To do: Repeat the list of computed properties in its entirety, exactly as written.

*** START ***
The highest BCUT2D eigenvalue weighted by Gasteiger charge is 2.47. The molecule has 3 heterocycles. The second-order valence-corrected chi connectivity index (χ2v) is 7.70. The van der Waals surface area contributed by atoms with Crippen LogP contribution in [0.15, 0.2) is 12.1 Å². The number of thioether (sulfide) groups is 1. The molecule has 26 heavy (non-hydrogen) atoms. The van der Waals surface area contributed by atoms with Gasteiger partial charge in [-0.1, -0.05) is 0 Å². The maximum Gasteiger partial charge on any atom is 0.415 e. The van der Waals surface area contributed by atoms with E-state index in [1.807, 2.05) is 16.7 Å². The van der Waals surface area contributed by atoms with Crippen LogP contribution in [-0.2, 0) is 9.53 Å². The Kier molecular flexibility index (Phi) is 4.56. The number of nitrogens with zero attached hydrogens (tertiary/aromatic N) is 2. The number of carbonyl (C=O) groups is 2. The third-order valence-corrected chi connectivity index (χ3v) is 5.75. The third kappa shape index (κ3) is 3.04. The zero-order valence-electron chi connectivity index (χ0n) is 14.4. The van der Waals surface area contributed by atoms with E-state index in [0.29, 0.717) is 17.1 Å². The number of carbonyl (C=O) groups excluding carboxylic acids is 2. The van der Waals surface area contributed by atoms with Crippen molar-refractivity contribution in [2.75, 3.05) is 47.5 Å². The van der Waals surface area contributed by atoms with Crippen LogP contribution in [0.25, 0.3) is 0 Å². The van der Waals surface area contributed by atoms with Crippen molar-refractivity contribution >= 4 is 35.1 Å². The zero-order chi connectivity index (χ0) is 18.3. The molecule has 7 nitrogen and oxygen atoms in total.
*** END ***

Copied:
The highest BCUT2D eigenvalue weighted by Gasteiger charge is 2.47. The molecule has 3 heterocycles. The second-order valence-corrected chi connectivity index (χ2v) is 7.70. The van der Waals surface area contributed by atoms with Crippen LogP contribution in [0.15, 0.2) is 12.1 Å². The number of thioether (sulfide) groups is 1. The molecule has 26 heavy (non-hydrogen) atoms. The van der Waals surface area contributed by atoms with Gasteiger partial charge in [-0.1, -0.05) is 0 Å². The maximum Gasteiger partial charge on any atom is 0.415 e. The van der Waals surface area contributed by atoms with E-state index in [1.807, 2.05) is 16.7 Å². The van der Waals surface area contributed by atoms with Crippen LogP contribution in [-0.2, 0) is 9.53 Å². The Kier molecular flexibility index (Phi) is 4.56. The number of nitrogens with zero attached hydrogens (tertiary/aromatic N) is 2. The number of carbonyl (C=O) groups is 2. The third-order valence-corrected chi connectivity index (χ3v) is 5.75. The third kappa shape index (κ3) is 3.04. The zero-order valence-electron chi connectivity index (χ0n) is 14.4. The van der Waals surface area contributed by atoms with E-state index in [0.29, 0.717) is 17.1 Å². The number of carbonyl (C=O) groups excluding carboxylic acids is 2. The van der Waals surface area contributed by atoms with Crippen molar-refractivity contribution in [2.75, 3.05) is 47.5 Å². The van der Waals surface area contributed by atoms with Crippen LogP contribution in [0.25, 0.3) is 0 Å². The van der Waals surface area contributed by atoms with Crippen molar-refractivity contribution >= 4 is 35.1 Å². The zero-order chi connectivity index (χ0) is 18.3. The molecule has 7 nitrogen and oxygen atoms in total.